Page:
ATLANTA — Georgia’s poverty rate is at its highest point in 30 years. The typical Georgia household’s annual income, in terms of purchasing power, is about what it was in 1990.
Those are some of the noteworthy conclusions of a new analysis released Tuesday by the left-leaning Georgia Budget & Policy Institute.
“Due to the almost unprecedented impact of the Great Recession,” researchers wrote, “working Georgians have seen essentially two decades worth of economic progress disappear. ... Georgia families are struggling across the board.”
The report was based on employment and wage figures compiled by various government agencies.
From 2010 to 2011, median household income fell by almost $2,000 in Georgia. Annual wages for the median worker, meanwhile, dropped more than $2,500. Since 2007, Hispanic and African-American workers, on average, have taken a harder income hit than their white counterparts. Across all races, workers without college degrees lost almost all of the wage gains they had seen since 1990.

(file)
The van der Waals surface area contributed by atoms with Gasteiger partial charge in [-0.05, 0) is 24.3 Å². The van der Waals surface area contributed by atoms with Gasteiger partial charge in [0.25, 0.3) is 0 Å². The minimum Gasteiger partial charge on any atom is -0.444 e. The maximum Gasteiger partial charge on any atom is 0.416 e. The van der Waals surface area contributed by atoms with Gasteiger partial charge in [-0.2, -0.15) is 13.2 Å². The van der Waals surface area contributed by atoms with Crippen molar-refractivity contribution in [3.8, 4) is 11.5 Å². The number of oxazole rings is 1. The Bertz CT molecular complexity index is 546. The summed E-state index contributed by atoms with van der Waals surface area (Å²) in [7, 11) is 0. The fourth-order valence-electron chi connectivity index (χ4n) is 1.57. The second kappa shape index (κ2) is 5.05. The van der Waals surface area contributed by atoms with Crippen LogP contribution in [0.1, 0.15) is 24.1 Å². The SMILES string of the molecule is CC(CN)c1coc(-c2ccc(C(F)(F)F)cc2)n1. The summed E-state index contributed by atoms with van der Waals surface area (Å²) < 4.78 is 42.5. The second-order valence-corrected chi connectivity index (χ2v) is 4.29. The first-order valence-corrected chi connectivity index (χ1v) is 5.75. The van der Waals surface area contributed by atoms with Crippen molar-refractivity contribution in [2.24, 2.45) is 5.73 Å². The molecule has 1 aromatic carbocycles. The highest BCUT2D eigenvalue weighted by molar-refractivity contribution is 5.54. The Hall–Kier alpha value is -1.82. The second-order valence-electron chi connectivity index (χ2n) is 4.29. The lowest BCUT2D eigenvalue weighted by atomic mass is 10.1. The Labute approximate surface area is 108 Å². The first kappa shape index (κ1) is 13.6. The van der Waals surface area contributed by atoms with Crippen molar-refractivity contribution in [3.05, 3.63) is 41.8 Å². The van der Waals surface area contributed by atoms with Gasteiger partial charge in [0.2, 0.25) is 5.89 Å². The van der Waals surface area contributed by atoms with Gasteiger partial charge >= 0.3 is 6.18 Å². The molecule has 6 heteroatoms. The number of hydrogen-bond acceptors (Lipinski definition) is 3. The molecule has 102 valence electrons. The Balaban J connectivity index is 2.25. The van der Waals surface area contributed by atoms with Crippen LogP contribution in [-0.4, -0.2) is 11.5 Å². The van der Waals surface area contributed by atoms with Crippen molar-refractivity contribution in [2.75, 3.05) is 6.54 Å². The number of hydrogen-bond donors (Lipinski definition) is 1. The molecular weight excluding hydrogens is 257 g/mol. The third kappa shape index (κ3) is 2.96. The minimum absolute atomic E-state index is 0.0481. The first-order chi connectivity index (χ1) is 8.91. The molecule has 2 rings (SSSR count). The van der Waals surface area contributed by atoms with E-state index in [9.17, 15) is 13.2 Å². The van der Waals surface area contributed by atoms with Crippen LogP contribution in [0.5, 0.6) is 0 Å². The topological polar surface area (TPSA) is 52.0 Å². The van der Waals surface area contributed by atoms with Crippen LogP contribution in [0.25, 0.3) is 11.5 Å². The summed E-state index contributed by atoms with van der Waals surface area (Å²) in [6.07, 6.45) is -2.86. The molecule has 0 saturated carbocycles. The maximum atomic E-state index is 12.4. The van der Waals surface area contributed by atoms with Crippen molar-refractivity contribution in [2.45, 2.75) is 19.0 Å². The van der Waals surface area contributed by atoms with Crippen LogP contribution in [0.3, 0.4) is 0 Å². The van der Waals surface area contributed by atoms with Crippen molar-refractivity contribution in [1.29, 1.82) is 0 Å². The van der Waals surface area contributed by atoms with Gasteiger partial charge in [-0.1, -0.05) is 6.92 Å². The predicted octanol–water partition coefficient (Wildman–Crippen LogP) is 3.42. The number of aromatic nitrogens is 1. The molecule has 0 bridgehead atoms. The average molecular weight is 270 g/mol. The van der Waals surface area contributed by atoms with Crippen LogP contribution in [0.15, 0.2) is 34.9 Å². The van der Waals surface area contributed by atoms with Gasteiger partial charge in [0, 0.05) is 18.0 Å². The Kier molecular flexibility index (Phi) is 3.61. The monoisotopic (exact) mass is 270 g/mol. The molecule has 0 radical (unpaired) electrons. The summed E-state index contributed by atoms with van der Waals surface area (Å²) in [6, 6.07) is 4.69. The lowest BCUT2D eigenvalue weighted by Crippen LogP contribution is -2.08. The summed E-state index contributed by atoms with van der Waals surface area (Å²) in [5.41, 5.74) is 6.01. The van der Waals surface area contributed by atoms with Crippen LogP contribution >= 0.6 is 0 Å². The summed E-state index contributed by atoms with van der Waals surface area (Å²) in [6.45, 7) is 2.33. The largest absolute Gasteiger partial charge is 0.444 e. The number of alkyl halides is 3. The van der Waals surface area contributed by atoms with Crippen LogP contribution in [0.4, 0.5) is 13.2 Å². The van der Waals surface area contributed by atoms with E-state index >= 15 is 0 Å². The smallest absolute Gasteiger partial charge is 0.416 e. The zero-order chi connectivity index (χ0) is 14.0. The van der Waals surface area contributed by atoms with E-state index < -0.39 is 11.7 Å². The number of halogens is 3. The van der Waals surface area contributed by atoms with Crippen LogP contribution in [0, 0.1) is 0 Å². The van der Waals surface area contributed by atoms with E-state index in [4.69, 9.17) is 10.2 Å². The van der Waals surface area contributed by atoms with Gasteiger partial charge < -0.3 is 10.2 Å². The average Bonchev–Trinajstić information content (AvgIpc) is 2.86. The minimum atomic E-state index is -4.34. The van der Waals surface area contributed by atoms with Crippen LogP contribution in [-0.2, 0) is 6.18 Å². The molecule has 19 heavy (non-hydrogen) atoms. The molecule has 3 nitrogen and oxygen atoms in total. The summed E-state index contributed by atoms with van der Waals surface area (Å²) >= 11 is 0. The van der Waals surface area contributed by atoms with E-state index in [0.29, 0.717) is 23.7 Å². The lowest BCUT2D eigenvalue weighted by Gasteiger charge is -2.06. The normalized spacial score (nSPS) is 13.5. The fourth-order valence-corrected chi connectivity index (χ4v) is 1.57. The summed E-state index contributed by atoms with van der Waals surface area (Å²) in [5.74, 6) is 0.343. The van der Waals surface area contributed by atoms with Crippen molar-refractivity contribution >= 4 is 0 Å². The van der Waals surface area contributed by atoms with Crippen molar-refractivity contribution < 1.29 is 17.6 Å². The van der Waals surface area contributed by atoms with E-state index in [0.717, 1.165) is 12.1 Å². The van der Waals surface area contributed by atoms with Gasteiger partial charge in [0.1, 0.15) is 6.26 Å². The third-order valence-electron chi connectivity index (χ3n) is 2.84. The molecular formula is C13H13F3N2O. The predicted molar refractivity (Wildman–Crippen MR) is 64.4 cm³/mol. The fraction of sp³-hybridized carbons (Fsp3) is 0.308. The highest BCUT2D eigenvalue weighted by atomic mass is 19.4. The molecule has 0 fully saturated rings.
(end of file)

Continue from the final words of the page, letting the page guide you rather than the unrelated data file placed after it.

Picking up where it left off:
The think tank, which typically advocates for aggressive government action, said the solution is to invest in education, job training and infrastructure. Those kind of investments “heighten quality of life and make Georgia an attractive place to live, work and invest,” the authors write.
But, they add, Georgia leaders have abandoned such a strategy in recent years.
“Deep budget cuts over the last several years have helped to undermine the well-being of average Georgians, and they continue to compromise the state’s path to economic recovery.”
The report did not cite specific cuts or make specific policy recommendations going forward.
The analysis does not include any figures from 2012, during which many economic indicators have crept upward nationally.
In Georgia, state tax collections through the first several months of the current fiscal year are up over their 2011 levels. There has been a sharp increase in corporate income tax collections and a more modest, though steady increase in personal income tax collections.
That could suggest an improving household earnings landscape, though the monthly Revenue Department reports do not shed any light on exactly which sectors of the work force may be earning more.